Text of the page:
The reduction in recruitment provision allows certifying officers to
reduce partially or completely the employer's recruitment efforts
through the State Employment Security Agencies, for example, by
decreasing partially or completely the number of days which the job
order and/or ad must be run. The notice requirement at
Sec. 656.20(g)(1)(i) and (5) can be reduced partially, but it cannot be
eliminated, since it is based on a statutory requirement. See
Immigration Act of 1990, Public Law 101-649, sec. 122(b) (Nov. 29
The reduction in recruitment provision may be utilized by
certifying officers when the labor market has been adequately tested
within 6 months prior to the filing of the application and there is no
expectation that full or partial compliance with the prescribed
recruitment measures will produce qualified and willing applicants.
The emphasis on the use of the reduction in recruitment regulation
by GAL 1-97 in appropriate cases has worked well and has contributed
significantly to ETA being able to manage its increasing case load with
limited staff resources. Backlogs in both the regional offices and
SESA's would undoubtedly be substantially larger if the use of the RIR
provisions in the regulations had not been encouraged by GAL 1-97.
ETA has concluded that backlogs in SESA's could be substantially
reduced if employers are allowed to have applications that were not
originally filed as RIR cases and which meet the appropriate criteria
removed from the SESA's processing queues and processed as reduction in
recruitment cases. Furthermore, reducing or eliminating the backlogs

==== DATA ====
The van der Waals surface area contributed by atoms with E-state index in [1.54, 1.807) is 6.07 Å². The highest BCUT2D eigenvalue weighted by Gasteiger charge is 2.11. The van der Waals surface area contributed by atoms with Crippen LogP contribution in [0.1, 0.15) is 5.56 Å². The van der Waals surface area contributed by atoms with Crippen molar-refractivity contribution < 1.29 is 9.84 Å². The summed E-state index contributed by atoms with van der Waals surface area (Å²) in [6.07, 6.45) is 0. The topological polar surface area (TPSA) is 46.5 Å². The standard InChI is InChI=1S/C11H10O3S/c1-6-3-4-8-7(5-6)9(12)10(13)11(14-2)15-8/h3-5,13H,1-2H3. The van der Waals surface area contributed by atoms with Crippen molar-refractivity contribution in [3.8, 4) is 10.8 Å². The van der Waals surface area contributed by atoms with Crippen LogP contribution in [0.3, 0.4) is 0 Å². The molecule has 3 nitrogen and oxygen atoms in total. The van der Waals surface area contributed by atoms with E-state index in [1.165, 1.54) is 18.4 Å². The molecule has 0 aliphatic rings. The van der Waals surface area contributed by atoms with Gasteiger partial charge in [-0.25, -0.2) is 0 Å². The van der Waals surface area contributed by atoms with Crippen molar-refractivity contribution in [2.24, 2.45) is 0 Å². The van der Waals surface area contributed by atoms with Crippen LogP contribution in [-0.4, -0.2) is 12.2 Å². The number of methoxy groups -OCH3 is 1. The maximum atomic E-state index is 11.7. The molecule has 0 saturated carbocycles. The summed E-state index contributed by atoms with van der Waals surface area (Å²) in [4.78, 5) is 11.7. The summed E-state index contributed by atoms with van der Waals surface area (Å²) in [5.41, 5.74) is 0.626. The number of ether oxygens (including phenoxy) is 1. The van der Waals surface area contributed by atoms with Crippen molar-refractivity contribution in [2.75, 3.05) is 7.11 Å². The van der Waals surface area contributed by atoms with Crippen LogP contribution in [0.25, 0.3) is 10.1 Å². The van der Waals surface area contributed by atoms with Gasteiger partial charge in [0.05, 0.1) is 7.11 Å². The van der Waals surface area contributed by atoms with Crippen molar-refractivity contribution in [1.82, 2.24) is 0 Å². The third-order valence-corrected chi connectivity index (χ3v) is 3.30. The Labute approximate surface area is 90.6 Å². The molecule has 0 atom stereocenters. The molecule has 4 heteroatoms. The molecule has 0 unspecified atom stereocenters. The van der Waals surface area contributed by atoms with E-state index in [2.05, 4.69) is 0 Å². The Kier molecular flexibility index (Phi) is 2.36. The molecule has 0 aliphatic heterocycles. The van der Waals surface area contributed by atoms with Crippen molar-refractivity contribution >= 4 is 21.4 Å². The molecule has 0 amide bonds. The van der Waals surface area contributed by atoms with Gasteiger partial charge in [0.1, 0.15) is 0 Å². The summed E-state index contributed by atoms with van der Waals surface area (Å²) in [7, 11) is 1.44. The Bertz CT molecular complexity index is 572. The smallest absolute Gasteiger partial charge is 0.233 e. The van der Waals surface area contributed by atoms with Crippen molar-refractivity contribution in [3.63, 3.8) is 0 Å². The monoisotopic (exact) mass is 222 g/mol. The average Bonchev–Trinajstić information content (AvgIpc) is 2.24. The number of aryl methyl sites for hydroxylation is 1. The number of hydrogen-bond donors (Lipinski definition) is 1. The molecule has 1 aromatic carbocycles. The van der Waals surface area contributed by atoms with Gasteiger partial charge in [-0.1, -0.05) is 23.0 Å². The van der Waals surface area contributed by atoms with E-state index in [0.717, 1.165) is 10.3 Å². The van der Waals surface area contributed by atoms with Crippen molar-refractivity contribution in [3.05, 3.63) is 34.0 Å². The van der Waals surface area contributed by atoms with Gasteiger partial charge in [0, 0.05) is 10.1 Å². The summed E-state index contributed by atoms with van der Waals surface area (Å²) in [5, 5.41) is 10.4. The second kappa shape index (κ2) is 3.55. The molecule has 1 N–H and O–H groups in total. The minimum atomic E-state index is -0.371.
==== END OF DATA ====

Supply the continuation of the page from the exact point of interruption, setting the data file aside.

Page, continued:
would facilitate the development and implementation of a new permanent
employment certification system that ETA has been developing.
The proposed amendment to the RIR regulation at 20 CFR 656.21(i)
would allow an employer to file a request to have an application filed
on or before July 26, 2000, which has not been sent to the regional
office, processed as a RIR request under Sec. 656.21(i), provided that
recruitment has not been conducted pursuant to Secs. 656.21(f) and/or
(g). Since the RIR procedure is designed to expedite processing by
permitting employers to substitute recruiting conducted prior to filing
the application for the recruitment required by Sec. 656.21, it would
be incongruous to entertain an RIR request from an employer who had
already engaged in the mandated recruiting. Those applications should
be approved or denied based on that recruitment.
The proposed regulation provides that the option to have a
permanent labor certification application processed as an RIR request
would apply only to cases that were filed on or before July 26, 2000.
ETA's operating experience indicates that without such a limitation
employers may be motivated to file large numbers of cases, many of
which may be inadequately prepared, simply to obtain a filing date \1\
and then convert such cases to reduction in recruitment requests.
Providing sufficient lead time to employers that may file large numbers
of cases that could subsequently be converted to RIR cases would
undermine the purpose of the proposed rule which is to reduce backlogs